I recently read this July 2020 article written by David Waldstein about whether racial slur words should be officially banned from Scrabble tournament play, and while some black Scrabble players want the ban, others do not. (There are supposedly 225 offensive terms on the chopping block.)
Proponents (those in favor) of the ban say words matter. Opponents disagree, one of which being Noel Livermore who says that he refuses to lose a game for not using a slur. If a word exists that will win him the game, he’ll use it. I surmise that he’s more of a “Sticks and stones may break my bones but words will never hurt me” kind of guy, which leads me to think he’s drinking his own Kool-Aid.
I don’t believe there’s any half-reasonable person who sincerely believes words don’t matter. In fact, Rudy Kipling once said, “Words are, of course, the most powerful drug used by mankind.”
If words didn’t matter, why then are people bedazzled by books, poets and playwrights? Why then do people spend hours and hours playing Scrabble? Furthermore, sociology and psychology have long established that the negative impacts of verbal abuse are far more damaging and last much longer than physical abuse.
A Scrabble player myself, I believe it’s obvious why Livermore wants to leave the slur words. I’ve played many guys like him. Unfortunately, they’re willing to win at all costs and by all means. They’re more interested in the accolades of winning than the impact words have on others. They’re egocentric and lack “Wintegrity” (i.e., grossly lacking in game-winning integrity).
When I play guys, sometimes there isn’t a dictionary handy to challenge one another’s words. So I tell them I’ll do my best to inform them on the correct and incorrect words. They look at me sideways and say why should I believe you? I tell them that I’m fallible, but also that I’d rather lose one game to them rather than raise doubts as to my winning reputation that took me years to build.
I literally caught guys cheating during games in just about every way imaginable. I never made a big deal out of it because I understand that the desire to win compels people to compromise their wintegrity. In fact, I see opponents’ cheating as a compliment to my stellar gameplay — I must be good if my opponent feels he or she has to cheat to win.
This issue is far from black and white. For example, John Chew, a nonblack chief executive of the National American Scrabble Players Association (NASPA), said he was told by black players that it wasn’t his fight. And John McWhorter, a black professor of linguistics at Columbia University, says the matter should be decided by Livermore and players like him.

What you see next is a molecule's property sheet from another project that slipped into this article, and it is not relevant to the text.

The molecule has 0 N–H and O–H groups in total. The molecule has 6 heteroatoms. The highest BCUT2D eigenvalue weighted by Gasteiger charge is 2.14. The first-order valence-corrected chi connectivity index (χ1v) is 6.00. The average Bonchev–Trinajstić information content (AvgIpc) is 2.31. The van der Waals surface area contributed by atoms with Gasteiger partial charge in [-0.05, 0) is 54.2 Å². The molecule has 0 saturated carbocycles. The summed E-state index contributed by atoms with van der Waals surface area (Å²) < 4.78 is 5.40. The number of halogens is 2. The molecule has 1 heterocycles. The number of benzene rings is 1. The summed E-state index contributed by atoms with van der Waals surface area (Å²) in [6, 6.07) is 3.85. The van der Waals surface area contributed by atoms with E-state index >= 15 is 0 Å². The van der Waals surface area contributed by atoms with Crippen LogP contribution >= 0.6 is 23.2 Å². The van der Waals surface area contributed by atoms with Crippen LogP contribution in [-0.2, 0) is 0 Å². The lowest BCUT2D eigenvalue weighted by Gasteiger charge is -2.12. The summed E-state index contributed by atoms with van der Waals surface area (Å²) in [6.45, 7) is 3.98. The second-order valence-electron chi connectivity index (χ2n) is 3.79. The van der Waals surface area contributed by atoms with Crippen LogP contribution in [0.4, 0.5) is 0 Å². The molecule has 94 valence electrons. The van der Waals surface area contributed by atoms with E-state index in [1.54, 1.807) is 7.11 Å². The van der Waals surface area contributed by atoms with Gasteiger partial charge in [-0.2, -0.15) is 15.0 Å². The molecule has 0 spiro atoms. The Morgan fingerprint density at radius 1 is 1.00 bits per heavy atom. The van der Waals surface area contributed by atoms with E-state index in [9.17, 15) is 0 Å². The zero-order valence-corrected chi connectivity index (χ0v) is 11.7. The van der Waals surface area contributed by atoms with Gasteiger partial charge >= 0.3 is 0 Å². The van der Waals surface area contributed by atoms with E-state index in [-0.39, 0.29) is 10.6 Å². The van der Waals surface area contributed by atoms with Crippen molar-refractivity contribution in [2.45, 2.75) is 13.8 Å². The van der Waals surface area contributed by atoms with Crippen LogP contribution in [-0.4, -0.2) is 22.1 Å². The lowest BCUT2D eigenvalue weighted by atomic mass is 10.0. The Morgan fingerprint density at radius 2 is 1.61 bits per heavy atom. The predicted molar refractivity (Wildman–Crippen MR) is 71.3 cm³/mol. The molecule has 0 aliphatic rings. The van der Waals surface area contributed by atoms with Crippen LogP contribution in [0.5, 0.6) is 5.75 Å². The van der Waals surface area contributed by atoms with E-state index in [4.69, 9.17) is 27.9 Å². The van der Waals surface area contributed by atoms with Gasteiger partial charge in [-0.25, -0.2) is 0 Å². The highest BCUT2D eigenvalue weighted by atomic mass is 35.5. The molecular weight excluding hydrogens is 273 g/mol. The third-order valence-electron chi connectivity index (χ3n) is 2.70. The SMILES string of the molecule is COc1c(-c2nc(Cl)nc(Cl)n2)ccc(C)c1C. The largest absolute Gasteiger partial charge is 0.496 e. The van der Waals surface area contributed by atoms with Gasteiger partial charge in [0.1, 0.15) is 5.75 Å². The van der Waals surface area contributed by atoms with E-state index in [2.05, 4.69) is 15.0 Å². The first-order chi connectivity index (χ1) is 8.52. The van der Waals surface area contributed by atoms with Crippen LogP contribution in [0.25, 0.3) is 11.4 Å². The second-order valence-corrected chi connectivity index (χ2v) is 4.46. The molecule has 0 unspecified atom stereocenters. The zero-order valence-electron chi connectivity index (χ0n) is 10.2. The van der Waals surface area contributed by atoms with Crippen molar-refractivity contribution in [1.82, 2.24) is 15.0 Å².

But this issue CAN be decided by someone not black. Deciding this issue has more to do with rightness than blackness. McWhorter’s suggestion is patently erroneous because Livermore’s “blackness” doesn’t qualify him to speak for black people and how they feel. In addition, it’s clear that Livermore is an outlier, a one-off who speaks for himself and disregards the feelings and thoughts of the majority. Indeed, Livermore admitted that he once apologized to a woman for using a female slur but used it anyway to win.
I’m offended by McWhorter’s suggestion that Livermore (and black people like him), a self-centered player who is virtually devoid of wintegrity, should speak on behalf of black Scrabble players. Too often, we blindly assume that an expert’s mastery of one field constitutes his or her good judgment in another. It’s like assuming a psychologist makes excellent parenting decisions.
I’d rather have Chew decide the matter based on his internal rightness than Livermore decide it based on his external blackness. Although the matter makes considerations based on race and color, it doesn’t necessarily require the decision-maker or fact-trier to be a person of color. Judges and jurors — white, black, and otherwise — make just and equitable decisions regarding race and color all the time.
Chew needs to push back against the nonsensical deterrences of those who say it isn’t his fight. Undoubtedly, it’s his duty to ensure that NASPA respects the race and ethnicity of all Scrabble players. If it does not, then he should act swiftly and with full license to stamp out those shameful, offensive embers of the past.
Scrabble is not only a game. It’s also a crucible for testing the integrity of those who engage in a war of words and do so according to the rules of “ethical” engagement. How you win “always” dictates whether you ultimately win in the game of life.